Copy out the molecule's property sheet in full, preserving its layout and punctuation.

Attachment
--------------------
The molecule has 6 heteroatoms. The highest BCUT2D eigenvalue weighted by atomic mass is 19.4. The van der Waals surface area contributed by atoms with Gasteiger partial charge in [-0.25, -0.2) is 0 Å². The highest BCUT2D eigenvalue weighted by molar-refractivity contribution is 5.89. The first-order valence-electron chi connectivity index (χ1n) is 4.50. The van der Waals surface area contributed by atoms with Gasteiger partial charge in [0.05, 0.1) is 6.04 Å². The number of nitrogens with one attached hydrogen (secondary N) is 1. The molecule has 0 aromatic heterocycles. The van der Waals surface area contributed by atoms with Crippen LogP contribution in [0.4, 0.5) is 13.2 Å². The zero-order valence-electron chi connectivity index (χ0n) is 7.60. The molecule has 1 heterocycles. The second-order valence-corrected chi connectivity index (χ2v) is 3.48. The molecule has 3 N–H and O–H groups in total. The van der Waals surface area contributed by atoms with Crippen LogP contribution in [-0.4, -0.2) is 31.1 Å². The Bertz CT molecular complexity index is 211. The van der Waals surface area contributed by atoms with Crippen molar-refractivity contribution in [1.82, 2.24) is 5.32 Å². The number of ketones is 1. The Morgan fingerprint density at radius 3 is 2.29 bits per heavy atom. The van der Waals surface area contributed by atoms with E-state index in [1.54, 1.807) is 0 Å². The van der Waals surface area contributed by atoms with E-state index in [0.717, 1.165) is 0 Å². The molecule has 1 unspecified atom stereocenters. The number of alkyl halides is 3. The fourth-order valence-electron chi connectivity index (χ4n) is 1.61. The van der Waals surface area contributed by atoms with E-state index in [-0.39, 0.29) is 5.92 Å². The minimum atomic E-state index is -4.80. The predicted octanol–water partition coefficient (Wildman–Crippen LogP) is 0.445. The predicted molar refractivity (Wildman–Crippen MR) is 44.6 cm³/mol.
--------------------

The molecule has 6 heteroatoms. The highest BCUT2D eigenvalue weighted by atomic mass is 19.4. The van der Waals surface area contributed by atoms with Gasteiger partial charge in [-0.25, -0.2) is 0 Å². The highest BCUT2D eigenvalue weighted by molar-refractivity contribution is 5.89. The first-order valence-electron chi connectivity index (χ1n) is 4.50. The van der Waals surface area contributed by atoms with Gasteiger partial charge in [0.05, 0.1) is 6.04 Å². The number of nitrogens with one attached hydrogen (secondary N) is 1. The molecule has 0 aromatic heterocycles. The van der Waals surface area contributed by atoms with Crippen LogP contribution in [0.4, 0.5) is 13.2 Å². The zero-order valence-electron chi connectivity index (χ0n) is 7.60. The molecule has 1 heterocycles. The second-order valence-corrected chi connectivity index (χ2v) is 3.48. The molecule has 3 N–H and O–H groups in total. The van der Waals surface area contributed by atoms with Crippen LogP contribution in [-0.4, -0.2) is 31.1 Å². The Bertz CT molecular complexity index is 211. The van der Waals surface area contributed by atoms with Crippen molar-refractivity contribution in [1.82, 2.24) is 5.32 Å². The number of ketones is 1. The Morgan fingerprint density at radius 3 is 2.29 bits per heavy atom. The van der Waals surface area contributed by atoms with E-state index in [1.54, 1.807) is 0 Å². The van der Waals surface area contributed by atoms with E-state index in [0.717, 1.165) is 0 Å². The molecule has 1 unspecified atom stereocenters. The number of alkyl halides is 3. The fourth-order valence-electron chi connectivity index (χ4n) is 1.61. The van der Waals surface area contributed by atoms with E-state index in [-0.39, 0.29) is 5.92 Å². The minimum atomic E-state index is -4.80. The predicted octanol–water partition coefficient (Wildman–Crippen LogP) is 0.445. The predicted molar refractivity (Wildman–Crippen MR) is 44.6 cm³/mol.